The trick is that for a matrix of zeroes and ones, the number of ones along the diagonal is equal to the sum of the values along the diagonal (the trace of the matrix). But the trace of a matrix is also equal to the sum of its (generalized) eigenvalues. Hence it's enough to prove that $A$ has generalized eigenvalues $0$ (with multiplicity $n-1$) and $k$ (with multiplicity 1).

A nice aspect about this approach is that it generalizes to higher powers of $A$, and to matrices whose entries are not just zeroes and ones:

Let $r$ be a positive integer and let $A$ be any $n\times n$ matrix such that $A^r = J$. Then :

  • Every row and column of $A$ sums to $k \equiv n^{1/r}$.
  • The trace of $A$ is equal to $k$.

In detail:

  1. We are given that $A^2 = J$.
  2. From this we can show that $AJ = JA = kJ$ for some scalar value $k$. [See proof below.]
  3. Looking at a single column of $AJ = kJ$, we find that the vector of ones is an eigenvector of $A$ with eigenvalue $k$.
  4. Combining $A^2 = J$ and $AJ = kJ$, we obtain $A^3 = kA^2$. This allows us to rewrite all higher powers of $A$ in terms of $A^2$.
  5. Using the rewrite rule $A^3 = kA^2$, we find that the generalized eigenvalues of $A$ are $k$ (with multiplicity 1) and 0 (with multiplicity $n-1$). [See proof below.]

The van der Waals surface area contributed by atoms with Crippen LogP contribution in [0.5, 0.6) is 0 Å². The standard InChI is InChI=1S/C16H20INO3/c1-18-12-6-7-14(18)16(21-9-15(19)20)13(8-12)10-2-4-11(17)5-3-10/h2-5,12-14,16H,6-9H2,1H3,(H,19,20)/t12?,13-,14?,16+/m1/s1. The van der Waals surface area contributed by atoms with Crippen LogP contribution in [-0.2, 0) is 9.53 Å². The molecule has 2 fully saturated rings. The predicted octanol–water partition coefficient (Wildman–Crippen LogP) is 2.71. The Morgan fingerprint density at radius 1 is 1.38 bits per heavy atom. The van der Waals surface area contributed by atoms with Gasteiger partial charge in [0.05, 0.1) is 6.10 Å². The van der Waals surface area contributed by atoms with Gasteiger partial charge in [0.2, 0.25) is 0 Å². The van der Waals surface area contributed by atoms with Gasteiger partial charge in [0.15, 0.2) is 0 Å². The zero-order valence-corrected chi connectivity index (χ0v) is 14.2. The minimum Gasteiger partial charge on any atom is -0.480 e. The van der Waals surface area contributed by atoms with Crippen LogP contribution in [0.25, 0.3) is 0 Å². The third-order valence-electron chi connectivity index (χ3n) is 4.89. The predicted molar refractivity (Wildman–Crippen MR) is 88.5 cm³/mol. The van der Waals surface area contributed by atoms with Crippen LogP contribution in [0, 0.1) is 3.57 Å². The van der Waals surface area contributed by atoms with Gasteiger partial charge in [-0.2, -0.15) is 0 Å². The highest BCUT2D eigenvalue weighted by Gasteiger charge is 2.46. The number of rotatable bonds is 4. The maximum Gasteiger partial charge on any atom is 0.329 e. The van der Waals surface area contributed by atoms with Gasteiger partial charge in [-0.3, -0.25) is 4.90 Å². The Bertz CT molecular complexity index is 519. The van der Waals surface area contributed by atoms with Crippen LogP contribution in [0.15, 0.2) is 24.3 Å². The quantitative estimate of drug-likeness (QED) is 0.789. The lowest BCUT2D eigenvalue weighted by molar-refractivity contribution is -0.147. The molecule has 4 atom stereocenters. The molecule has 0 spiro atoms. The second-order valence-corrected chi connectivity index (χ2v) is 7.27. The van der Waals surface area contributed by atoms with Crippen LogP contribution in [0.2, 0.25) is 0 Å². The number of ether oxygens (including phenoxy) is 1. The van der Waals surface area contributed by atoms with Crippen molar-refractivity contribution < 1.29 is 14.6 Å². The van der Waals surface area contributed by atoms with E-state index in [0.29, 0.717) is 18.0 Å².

6. The trace of a matrix is the sum of its generalized eigenvalues; hence the trace of $A$ is just $k+0+0+\ldots+0 = k$.
  7. The trace of a matrix of zeroes and ones is equal to the number of ones along the diagonal. Hence there are exactly $k$ ones along the diagonal (exactly $k$ vertices with loops); QED.

Proof of (2): we note that the matrix $J$ computes the column/row sums of a matrix: For any order-$n$ matrix $M$, let $r_1, \ldots, r_n$ be its row sums. Note that by matrix multiplication rules, $MJ$ is the matrix of row sums: $$MJ = \begin{bmatrix}r_1 & r_1 & \ldots & r_1\\r_2 & r_2 & \ldots & r_2\\\vdots & \vdots & &\vdots\\ r_n & r_n & \ldots & r_n\\\end{bmatrix}$$ and similarly $JM$ is the matrix of column sums.

If $A^2 = J$ by hypothesis, then $A^3 = AJ = JA$. But $AJ$ is the matrix of row sums of $A$, and $JA$ is the matrix of column sums of $A$. If they're equal, then every row and column of $A$ must have the same sum— call it $k$.